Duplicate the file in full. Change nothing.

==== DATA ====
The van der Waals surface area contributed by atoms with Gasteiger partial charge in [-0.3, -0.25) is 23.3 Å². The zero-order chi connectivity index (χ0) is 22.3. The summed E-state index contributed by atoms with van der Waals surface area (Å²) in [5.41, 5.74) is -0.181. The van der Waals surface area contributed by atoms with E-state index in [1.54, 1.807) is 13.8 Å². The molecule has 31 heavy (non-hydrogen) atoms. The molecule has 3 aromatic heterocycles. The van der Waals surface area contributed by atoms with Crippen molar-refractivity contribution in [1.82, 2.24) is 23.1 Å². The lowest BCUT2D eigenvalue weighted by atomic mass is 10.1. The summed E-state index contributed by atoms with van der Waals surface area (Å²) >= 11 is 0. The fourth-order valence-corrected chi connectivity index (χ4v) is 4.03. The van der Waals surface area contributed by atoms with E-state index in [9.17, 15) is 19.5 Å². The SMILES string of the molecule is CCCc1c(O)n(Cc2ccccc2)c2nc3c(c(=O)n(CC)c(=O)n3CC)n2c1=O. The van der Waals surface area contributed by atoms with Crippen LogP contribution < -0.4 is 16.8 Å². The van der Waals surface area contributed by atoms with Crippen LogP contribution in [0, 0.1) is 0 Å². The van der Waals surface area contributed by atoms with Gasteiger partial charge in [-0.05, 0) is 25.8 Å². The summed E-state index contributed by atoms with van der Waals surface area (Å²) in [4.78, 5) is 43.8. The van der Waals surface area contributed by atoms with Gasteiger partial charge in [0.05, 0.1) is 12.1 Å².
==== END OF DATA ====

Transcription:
The van der Waals surface area contributed by atoms with Gasteiger partial charge in [-0.3, -0.25) is 23.3 Å². The zero-order chi connectivity index (χ0) is 22.3. The summed E-state index contributed by atoms with van der Waals surface area (Å²) in [5.41, 5.74) is -0.181. The van der Waals surface area contributed by atoms with E-state index in [1.54, 1.807) is 13.8 Å². The molecule has 31 heavy (non-hydrogen) atoms. The molecule has 3 aromatic heterocycles. The van der Waals surface area contributed by atoms with Crippen molar-refractivity contribution in [1.82, 2.24) is 23.1 Å². The lowest BCUT2D eigenvalue weighted by atomic mass is 10.1. The summed E-state index contributed by atoms with van der Waals surface area (Å²) >= 11 is 0. The fourth-order valence-corrected chi connectivity index (χ4v) is 4.03. The van der Waals surface area contributed by atoms with E-state index in [9.17, 15) is 19.5 Å². The SMILES string of the molecule is CCCc1c(O)n(Cc2ccccc2)c2nc3c(c(=O)n(CC)c(=O)n3CC)n2c1=O. The van der Waals surface area contributed by atoms with Crippen LogP contribution < -0.4 is 16.8 Å². The van der Waals surface area contributed by atoms with Crippen LogP contribution in [0, 0.1) is 0 Å². The van der Waals surface area contributed by atoms with Gasteiger partial charge in [-0.05, 0) is 25.8 Å². The summed E-state index contributed by atoms with van der Waals surface area (Å²) in [4.78, 5) is 43.8. The van der Waals surface area contributed by atoms with Gasteiger partial charge in [0.05, 0.1) is 12.1 Å².